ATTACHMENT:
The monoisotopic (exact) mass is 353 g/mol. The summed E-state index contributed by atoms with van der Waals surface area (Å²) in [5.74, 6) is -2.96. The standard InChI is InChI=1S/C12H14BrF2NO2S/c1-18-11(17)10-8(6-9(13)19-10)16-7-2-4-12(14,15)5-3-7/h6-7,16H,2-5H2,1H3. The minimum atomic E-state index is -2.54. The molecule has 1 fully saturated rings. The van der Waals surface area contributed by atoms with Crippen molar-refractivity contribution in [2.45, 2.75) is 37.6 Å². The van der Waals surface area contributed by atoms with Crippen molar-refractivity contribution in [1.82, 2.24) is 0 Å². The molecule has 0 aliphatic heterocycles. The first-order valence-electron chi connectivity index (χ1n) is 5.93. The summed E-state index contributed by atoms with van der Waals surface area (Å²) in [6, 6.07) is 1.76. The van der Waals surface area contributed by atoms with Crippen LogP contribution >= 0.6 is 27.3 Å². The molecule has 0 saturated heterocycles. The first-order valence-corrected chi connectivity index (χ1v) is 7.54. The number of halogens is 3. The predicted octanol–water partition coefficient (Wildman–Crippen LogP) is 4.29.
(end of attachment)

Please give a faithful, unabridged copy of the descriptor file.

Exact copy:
The monoisotopic (exact) mass is 353 g/mol. The summed E-state index contributed by atoms with van der Waals surface area (Å²) in [5.74, 6) is -2.96. The standard InChI is InChI=1S/C12H14BrF2NO2S/c1-18-11(17)10-8(6-9(13)19-10)16-7-2-4-12(14,15)5-3-7/h6-7,16H,2-5H2,1H3. The minimum atomic E-state index is -2.54. The molecule has 1 fully saturated rings. The van der Waals surface area contributed by atoms with Crippen molar-refractivity contribution in [2.45, 2.75) is 37.6 Å². The van der Waals surface area contributed by atoms with Crippen molar-refractivity contribution in [1.82, 2.24) is 0 Å². The molecule has 0 aliphatic heterocycles. The first-order valence-electron chi connectivity index (χ1n) is 5.93. The summed E-state index contributed by atoms with van der Waals surface area (Å²) in [6, 6.07) is 1.76. The van der Waals surface area contributed by atoms with Crippen LogP contribution >= 0.6 is 27.3 Å². The molecule has 0 saturated heterocycles. The first-order valence-corrected chi connectivity index (χ1v) is 7.54. The number of halogens is 3. The predicted octanol–water partition coefficient (Wildman–Crippen LogP) is 4.29.